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Jiangyu Xue, Hugo Andrade-Barazarte, Gangqin Xu, Dongyang Cai, Yang Bowen, Ajmal Zemmar, Juha Hernesniemi, Akitsugu Kawashima
  1. Deparment of Neurosurgery, Juha Hernesniemi International Center, Henan Provincial People’s Hospital, University of Zhengzhou, Zhengzhou, China,
  2. Department of Neurosurgery, Yachiyo Medical Center, Tokyo Women’s Medical University, Chiba, Japan.

DOI:10.25259/SNI_460_2019

Copyright: © 2019 Surgical Neurology International This is an open-access article distributed under the terms of the Creative Commons Attribution-Non Commercial-Share Alike 4.0 License, which allows others to remix, tweak, and build upon the work non-commercially, as long as the author is credited and the new creations are licensed under the identical terms.

How to cite this article: Jiangyu Xue, Hugo Andrade-Barazarte, Gangqin Xu, Dongyang Cai, Yang Bowen, Ajmal Zemmar, Juha Hernesniemi, Akitsugu Kawashima. Superficial temporal artery-superior cerebellar artery bypass and direct clipping of a large unruptured superior cerebellar artery aneurysm through subtemporal approach: Surgical video. 22-Nov-2019;10:225

How to cite this URL: Jiangyu Xue, Hugo Andrade-Barazarte, Gangqin Xu, Dongyang Cai, Yang Bowen, Ajmal Zemmar, Juha Hernesniemi, Akitsugu Kawashima. Superficial temporal artery-superior cerebellar artery bypass and direct clipping of a large unruptured superior cerebellar artery aneurysm through subtemporal approach: Surgical video. 22-Nov-2019;10:225. Available from: https://surgicalneurologyint.com/?post_type=surgicalint_articles&p=9769

Date of Submission
20-Aug-2019

Date of Acceptance
29-Oct-2019

Date of Web Publication
22-Nov-2019

Abstract

Background: Superior cerebellar artery (SCA) aneurysms are rare. Current treatments include: direct clipping, trapping ± bypass, and endovascular methods (coiling, stenting, or flow diversion). Due to specific characteristics (wide base, location, and shape), a major challenge while dealing with SCA aneurysms is to preserve the flow of the parent artery and perforators. This video demonstrates a revascularization procedure, and clip reconstruction of a large unruptured basilar artery (BA)/SCA aneurysm performed through the subtemporal approach.

Case Description: A 60-year-old woman presented with dizziness and headaches. Computed tomography angiography (CTA) and digital subtraction angiography showed a right unruptured large BA/SCA aneurysm. After multidisciplinary discussion, and considering gender, age, risk factors of the patient. Endovascular treatment was considered with a high risk of ischemic complications. Therefore, the patient was consented for a superficial temporal artery (STA)-SCA bypass through subtemporal approach followed by direct clipping/ trapping of the aneurysm. Postoperative CTA showed occlusion of the aneurysm and patency of the parent vessels. Postoperatively, the patient experienced immediate transient left mild monoparesis and right IV nerve palsy, which recovered completely at 6-months follow-up.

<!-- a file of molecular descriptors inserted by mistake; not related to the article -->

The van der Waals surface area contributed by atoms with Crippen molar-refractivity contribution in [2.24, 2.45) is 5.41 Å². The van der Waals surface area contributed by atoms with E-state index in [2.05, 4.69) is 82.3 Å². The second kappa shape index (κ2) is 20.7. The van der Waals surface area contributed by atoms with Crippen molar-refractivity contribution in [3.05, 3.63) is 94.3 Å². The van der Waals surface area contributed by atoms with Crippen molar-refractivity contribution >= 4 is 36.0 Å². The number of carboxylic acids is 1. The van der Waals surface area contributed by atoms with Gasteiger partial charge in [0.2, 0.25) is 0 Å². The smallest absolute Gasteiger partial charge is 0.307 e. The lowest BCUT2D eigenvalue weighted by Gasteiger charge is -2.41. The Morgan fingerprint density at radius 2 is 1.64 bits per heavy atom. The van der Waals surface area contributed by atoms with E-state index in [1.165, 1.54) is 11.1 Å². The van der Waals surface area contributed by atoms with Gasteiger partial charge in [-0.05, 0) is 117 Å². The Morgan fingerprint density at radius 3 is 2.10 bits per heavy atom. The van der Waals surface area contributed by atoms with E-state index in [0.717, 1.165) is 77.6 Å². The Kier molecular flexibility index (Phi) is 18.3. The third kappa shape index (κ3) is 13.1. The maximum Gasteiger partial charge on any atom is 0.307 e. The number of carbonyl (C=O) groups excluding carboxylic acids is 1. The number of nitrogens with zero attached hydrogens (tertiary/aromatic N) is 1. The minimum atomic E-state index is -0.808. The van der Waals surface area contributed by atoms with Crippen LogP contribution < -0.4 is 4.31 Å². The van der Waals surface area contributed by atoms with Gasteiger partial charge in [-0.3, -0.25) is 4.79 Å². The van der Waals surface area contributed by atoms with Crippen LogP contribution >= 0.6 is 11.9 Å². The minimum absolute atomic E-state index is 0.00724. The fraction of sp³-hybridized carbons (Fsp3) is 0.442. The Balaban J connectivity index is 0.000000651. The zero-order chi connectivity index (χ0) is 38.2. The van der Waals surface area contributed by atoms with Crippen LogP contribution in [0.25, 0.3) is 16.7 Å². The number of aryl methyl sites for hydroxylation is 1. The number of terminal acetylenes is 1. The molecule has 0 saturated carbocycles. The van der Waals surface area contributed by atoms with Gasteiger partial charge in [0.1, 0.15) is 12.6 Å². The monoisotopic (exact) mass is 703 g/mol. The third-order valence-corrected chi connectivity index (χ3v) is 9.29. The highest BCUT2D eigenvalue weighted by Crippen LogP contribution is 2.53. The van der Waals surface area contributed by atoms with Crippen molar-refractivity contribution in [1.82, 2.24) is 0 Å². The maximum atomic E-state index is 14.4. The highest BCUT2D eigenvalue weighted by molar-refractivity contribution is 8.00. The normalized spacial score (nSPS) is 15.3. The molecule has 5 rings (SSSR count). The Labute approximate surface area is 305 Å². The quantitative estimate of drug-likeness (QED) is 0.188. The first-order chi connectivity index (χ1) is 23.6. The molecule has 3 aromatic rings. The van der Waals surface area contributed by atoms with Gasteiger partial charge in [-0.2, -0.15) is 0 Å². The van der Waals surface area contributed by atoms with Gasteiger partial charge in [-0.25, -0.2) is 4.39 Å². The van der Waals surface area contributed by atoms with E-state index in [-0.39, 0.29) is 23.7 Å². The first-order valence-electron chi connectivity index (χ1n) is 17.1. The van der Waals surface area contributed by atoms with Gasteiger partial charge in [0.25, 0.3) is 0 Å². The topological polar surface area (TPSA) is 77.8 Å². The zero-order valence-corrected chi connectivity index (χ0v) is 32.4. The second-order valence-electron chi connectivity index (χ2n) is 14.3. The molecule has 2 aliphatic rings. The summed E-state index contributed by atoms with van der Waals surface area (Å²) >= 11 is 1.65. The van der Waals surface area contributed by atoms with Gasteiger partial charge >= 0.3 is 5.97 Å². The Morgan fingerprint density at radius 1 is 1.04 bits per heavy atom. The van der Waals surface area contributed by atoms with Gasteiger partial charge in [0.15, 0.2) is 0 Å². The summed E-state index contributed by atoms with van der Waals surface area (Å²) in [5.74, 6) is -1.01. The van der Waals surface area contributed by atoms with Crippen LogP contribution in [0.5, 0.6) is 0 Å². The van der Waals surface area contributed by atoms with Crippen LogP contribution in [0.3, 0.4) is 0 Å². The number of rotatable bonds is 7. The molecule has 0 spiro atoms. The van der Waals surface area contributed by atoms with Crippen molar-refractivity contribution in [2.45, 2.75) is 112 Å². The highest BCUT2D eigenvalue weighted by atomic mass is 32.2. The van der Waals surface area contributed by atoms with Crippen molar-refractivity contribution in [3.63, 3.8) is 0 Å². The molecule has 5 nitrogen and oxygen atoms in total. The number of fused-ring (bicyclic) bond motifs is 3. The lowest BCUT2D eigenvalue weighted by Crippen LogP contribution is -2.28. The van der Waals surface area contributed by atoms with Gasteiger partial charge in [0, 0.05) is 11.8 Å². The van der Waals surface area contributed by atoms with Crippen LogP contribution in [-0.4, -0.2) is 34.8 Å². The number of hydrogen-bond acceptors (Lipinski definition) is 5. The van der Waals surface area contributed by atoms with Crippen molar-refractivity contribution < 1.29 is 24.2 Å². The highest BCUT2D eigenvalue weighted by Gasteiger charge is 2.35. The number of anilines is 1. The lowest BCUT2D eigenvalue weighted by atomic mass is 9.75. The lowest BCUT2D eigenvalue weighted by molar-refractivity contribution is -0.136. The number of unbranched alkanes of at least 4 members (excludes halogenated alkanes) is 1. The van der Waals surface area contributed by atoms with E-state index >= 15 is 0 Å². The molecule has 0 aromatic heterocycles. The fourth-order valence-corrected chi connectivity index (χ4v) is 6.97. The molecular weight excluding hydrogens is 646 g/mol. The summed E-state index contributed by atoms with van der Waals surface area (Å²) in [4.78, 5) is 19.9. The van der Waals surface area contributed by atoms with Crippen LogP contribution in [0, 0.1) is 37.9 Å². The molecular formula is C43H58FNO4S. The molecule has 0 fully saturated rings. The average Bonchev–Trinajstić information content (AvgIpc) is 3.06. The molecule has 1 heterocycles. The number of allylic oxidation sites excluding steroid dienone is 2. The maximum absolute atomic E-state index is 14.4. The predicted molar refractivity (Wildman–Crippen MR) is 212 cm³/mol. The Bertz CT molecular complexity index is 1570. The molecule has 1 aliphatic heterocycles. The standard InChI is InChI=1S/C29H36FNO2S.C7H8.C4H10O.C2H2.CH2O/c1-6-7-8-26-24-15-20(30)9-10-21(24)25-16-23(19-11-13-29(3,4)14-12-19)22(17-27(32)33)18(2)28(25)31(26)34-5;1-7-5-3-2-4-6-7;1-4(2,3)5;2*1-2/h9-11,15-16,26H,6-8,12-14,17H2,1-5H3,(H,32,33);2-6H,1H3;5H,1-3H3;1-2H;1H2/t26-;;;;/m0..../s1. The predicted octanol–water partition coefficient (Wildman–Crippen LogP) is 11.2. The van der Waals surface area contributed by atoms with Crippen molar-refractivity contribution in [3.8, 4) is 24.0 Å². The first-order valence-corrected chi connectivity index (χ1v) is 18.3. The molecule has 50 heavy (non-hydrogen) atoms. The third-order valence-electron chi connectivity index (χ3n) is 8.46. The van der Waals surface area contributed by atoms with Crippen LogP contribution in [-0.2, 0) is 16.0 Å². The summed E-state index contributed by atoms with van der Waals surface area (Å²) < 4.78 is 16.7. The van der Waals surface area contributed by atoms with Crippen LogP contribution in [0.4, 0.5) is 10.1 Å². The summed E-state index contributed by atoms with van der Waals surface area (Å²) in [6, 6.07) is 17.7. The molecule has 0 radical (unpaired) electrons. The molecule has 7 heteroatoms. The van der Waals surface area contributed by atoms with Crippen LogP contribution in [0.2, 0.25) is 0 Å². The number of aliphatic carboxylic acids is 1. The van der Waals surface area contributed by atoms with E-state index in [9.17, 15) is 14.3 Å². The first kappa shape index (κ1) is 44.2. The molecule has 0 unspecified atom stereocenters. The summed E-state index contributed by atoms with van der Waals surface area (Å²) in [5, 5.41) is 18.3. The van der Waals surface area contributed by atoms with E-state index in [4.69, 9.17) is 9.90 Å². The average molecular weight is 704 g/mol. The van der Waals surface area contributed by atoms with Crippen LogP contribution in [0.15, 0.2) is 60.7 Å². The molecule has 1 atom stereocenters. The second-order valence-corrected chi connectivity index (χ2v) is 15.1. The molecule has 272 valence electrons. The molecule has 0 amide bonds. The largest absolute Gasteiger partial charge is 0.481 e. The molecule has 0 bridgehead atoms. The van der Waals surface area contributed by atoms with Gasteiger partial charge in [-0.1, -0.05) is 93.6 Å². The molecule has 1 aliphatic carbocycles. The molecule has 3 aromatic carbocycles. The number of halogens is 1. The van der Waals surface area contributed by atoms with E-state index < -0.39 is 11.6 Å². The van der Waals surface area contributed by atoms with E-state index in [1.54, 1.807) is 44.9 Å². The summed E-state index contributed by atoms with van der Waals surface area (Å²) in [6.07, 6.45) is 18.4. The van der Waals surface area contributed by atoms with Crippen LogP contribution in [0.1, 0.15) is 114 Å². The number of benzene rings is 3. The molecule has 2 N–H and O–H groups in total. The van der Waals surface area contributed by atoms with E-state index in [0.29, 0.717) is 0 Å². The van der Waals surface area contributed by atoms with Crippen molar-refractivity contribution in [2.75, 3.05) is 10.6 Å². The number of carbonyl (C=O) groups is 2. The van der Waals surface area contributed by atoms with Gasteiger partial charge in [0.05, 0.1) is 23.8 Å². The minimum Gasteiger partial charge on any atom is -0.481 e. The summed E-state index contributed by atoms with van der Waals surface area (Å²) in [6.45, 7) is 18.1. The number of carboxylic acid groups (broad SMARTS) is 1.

Results: Surgical treatment of SCA aneurysms is decreasing due to the existence of endovascular therapies such as stents and flow diverters. However, some cases may necessitate surgical treatment and revascularization procedures to maintain the blood flow of the parent artery and to treat the previous lesion.

Conclusion: The STA-SCA bypass through the subtemporal approach is a feasible option to maintain the blood flow of the parent artery in cases of SCA requiring surgical treatment and trapping/direct clipping of the aneurysm.

Keywords: Aneurysm, Bypass, Subtemporal approach, Superficial temporal artery/superior cerebellar artery

INTRODUCTION

Superior cerebellar artery (SCA) aneurysms are rare.[ 7 ] Current treatments include: direct clipping, trapping ± bypass, and endovascular methods (coiling, stenting, or flow diversion).[ 1 , 3 - 5 ] Due to specific characteristics (wide base, location, and shape), a major challenge while dealing with SCA aneurysms is to preserve the blood flow of the parent artery and perforators. This video demonstrates a revascularization procedure and clip reconstruction of a large unruptured SCA aneurysm performed through the subtemporal approach without requiring an anterior petrosectomy.

CASE DESCRIPTION, (MULTIMEDIA 1) SURGICAL TECHNIQUE, AND OUTCOME

A 60-year-old right-handed woman presented with dizziness and headaches for approximately 2 months. Previous health history includes current smokers and hypertension. The patient underwent computed tomography angiography (CTA) and digital subtraction angiography (DSA) that showed a right unruptured SCA aneurysm measuring approximately 13 mm in maximum diameter and associated with bilateral hypoplastic P1 arteries. This aneurysm projected laterally had a wide base and it was highly positioned into the interpeduncular cistern. we offered treatment to this aneurysm, considering gender, age and risk factors of the patient (Hypertension and smoker). Endovascular treatment was considered with high risk of ischemic complications. Therefore, the patient was consented for a superficial temporal artery (STA)-SCA bypass through the subtemporal approach followed by aneurysm occlusion.